At first, I told them to wait and see... but after the first book became so popular and even received some major prizes, certain thoughts started to emerge and repeat;

'How the heck do I top this one'... 'what if this was a one-day-fly?' and similar thoughts like that.

 

The pressure not to fall into the trap of a cheap or disappointing copy-paste is ever present.

We all know how many movies have been followed up 'part-2's' and nearly all proved to be complete crap and actually ruin the name of the first one (with the exception of a few; The Empire Strikes Back, Terminator 2 etc).

The more I thought about it, the more I started to see some parallels with my photography in general.
By now, I think I've covered every angle, situation and detail of flying the 747 with my photography and especially with every new unexpected hit on social media, I catch myself thinking 'how am I going to top this one..'....
The pressure to come up with something interesting and new is definitely there.

 

The paradox of having a huge hit is the immense downfall that lurks behind the corner. And that very dread and fear might actually counter the right mindset for creativity and new insights.

The same applies to start-up bands or writers that had their initial song or book being a major success; how the heck can we top this one? The pressure gets too much, bands fall apart, writers experience writers-block and the downfall has started. One-day-flies never to be heard of again. Ending up in gossip-magazines with their pants on their ankles.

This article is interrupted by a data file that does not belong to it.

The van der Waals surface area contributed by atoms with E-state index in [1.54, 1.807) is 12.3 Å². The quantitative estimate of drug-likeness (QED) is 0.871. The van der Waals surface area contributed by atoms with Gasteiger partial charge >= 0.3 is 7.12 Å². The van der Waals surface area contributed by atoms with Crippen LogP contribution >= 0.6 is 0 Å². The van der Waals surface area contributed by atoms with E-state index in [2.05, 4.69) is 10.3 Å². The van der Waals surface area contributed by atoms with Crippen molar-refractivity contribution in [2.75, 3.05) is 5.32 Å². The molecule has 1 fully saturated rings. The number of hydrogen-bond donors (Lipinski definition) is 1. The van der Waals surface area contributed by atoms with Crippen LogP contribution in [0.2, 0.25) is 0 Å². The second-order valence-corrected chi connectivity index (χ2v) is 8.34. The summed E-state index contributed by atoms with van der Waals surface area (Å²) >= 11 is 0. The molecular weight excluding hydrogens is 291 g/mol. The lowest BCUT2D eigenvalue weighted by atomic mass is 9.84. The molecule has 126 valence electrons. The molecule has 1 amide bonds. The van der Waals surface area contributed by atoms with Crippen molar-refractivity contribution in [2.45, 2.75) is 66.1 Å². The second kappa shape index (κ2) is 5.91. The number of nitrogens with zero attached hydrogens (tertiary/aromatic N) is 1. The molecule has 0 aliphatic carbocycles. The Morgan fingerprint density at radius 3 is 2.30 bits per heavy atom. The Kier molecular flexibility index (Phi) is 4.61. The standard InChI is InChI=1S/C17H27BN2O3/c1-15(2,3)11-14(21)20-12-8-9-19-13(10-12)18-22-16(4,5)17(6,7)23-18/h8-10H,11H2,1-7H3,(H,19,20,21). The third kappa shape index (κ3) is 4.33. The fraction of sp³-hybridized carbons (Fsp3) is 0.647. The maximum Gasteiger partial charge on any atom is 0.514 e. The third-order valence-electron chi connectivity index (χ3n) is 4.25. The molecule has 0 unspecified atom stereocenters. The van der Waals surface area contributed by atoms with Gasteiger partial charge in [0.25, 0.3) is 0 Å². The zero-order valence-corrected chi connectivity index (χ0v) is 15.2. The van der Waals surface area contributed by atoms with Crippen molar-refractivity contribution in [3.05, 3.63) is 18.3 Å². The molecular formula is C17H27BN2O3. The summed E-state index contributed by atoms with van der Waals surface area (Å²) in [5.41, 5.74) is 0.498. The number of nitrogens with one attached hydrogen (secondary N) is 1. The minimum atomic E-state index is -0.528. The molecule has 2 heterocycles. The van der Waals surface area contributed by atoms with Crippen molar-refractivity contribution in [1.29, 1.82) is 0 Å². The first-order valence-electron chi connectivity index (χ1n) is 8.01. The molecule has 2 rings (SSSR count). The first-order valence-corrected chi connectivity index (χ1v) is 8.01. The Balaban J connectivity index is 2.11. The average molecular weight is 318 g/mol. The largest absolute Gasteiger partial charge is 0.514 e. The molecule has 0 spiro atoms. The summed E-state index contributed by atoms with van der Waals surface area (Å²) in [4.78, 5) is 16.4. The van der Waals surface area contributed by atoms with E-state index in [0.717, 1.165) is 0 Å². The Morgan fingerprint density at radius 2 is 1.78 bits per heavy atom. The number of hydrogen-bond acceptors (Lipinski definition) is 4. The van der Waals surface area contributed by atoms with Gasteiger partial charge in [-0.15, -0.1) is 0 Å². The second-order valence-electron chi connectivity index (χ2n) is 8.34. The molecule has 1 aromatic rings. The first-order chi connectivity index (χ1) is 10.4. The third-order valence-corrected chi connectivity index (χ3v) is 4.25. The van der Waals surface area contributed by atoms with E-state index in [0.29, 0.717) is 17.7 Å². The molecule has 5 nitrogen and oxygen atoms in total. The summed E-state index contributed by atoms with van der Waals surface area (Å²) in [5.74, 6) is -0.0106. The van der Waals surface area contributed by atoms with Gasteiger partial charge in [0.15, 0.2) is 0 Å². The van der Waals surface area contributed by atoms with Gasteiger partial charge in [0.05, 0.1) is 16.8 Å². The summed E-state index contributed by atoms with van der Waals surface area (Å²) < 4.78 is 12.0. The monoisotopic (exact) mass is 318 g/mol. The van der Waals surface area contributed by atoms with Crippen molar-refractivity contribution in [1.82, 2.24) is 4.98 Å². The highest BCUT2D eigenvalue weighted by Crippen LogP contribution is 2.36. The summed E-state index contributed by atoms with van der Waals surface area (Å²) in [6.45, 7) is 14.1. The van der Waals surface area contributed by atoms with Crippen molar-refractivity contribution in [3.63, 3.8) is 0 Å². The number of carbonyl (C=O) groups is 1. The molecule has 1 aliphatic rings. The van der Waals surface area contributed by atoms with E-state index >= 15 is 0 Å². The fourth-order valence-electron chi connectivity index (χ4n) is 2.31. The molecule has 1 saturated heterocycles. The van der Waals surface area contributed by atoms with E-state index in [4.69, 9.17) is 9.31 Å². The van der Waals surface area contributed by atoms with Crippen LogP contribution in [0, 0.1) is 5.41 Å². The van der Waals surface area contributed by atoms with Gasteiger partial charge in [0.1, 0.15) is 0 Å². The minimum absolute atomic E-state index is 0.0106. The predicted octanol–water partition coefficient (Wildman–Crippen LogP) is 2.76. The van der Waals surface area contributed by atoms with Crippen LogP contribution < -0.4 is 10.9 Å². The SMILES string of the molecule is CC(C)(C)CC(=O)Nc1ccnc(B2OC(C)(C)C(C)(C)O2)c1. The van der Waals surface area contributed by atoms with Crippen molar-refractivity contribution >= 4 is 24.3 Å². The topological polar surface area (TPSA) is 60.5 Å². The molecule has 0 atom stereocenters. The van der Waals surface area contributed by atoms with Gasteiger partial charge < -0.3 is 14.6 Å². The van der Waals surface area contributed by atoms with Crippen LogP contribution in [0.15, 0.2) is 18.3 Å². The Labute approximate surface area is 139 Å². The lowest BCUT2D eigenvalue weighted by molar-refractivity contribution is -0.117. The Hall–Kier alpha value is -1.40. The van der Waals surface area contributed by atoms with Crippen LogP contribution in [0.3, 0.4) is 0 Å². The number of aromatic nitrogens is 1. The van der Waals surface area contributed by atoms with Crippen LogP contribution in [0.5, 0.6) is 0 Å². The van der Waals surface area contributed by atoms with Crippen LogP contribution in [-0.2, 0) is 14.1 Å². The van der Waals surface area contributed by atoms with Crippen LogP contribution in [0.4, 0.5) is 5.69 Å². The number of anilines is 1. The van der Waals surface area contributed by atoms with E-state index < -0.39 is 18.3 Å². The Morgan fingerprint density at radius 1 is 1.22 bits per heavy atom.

One thing that causes part of that stress and downfall is commercial pressure.
Unfortunately so many talented singers, bands, photographers and writers (or any creative artists for that sake) get too easily hooked on the commercial lures that are thrown at them very early on.

I see it often with talented photographers around me; they start to connect their name to certain brands or products. It might look very professional at first, but the pressure is there to advertise third party products, to come up with good stuff and to keep the likes coming.

Not only does it damage their literally priceless image of authenticity, many start to become a slave of their commercial masters and end their creative career before it has even properly started.